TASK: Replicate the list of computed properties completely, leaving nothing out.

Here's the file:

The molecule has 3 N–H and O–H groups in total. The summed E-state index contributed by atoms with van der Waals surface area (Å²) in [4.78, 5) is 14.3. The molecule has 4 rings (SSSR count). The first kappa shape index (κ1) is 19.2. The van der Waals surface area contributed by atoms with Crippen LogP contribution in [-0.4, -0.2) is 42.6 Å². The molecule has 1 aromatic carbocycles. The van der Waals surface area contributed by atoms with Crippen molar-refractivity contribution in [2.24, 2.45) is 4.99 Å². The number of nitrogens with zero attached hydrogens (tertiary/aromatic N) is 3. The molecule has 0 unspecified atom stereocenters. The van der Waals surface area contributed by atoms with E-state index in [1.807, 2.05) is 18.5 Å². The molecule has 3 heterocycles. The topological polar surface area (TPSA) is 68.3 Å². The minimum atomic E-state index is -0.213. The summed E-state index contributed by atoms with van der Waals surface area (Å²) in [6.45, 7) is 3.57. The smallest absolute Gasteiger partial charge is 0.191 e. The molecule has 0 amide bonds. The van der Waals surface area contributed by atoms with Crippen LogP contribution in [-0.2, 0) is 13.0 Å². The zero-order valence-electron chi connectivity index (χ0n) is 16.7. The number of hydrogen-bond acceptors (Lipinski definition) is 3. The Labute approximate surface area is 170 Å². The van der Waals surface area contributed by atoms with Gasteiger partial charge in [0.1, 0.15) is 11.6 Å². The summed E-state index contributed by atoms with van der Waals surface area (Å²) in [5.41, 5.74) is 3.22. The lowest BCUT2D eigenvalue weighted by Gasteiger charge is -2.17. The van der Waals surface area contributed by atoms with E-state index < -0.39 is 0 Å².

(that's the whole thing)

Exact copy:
The molecule has 3 N–H and O–H groups in total. The summed E-state index contributed by atoms with van der Waals surface area (Å²) in [4.78, 5) is 14.3. The molecule has 4 rings (SSSR count). The first kappa shape index (κ1) is 19.2. The van der Waals surface area contributed by atoms with Crippen LogP contribution in [-0.4, -0.2) is 42.6 Å². The molecule has 1 aromatic carbocycles. The van der Waals surface area contributed by atoms with Crippen molar-refractivity contribution in [2.24, 2.45) is 4.99 Å². The number of nitrogens with zero attached hydrogens (tertiary/aromatic N) is 3. The molecule has 0 unspecified atom stereocenters. The van der Waals surface area contributed by atoms with E-state index in [1.807, 2.05) is 18.5 Å². The molecule has 3 heterocycles. The topological polar surface area (TPSA) is 68.3 Å². The minimum atomic E-state index is -0.213. The summed E-state index contributed by atoms with van der Waals surface area (Å²) in [6.45, 7) is 3.57. The smallest absolute Gasteiger partial charge is 0.191 e. The molecule has 0 amide bonds. The van der Waals surface area contributed by atoms with Crippen LogP contribution in [-0.2, 0) is 13.0 Å². The zero-order valence-electron chi connectivity index (χ0n) is 16.7. The number of hydrogen-bond acceptors (Lipinski definition) is 3. The Labute approximate surface area is 170 Å². The van der Waals surface area contributed by atoms with Gasteiger partial charge in [0.1, 0.15) is 11.6 Å². The summed E-state index contributed by atoms with van der Waals surface area (Å²) in [5.41, 5.74) is 3.22. The lowest BCUT2D eigenvalue weighted by Gasteiger charge is -2.17. The van der Waals surface area contributed by atoms with E-state index < -0.39 is 0 Å².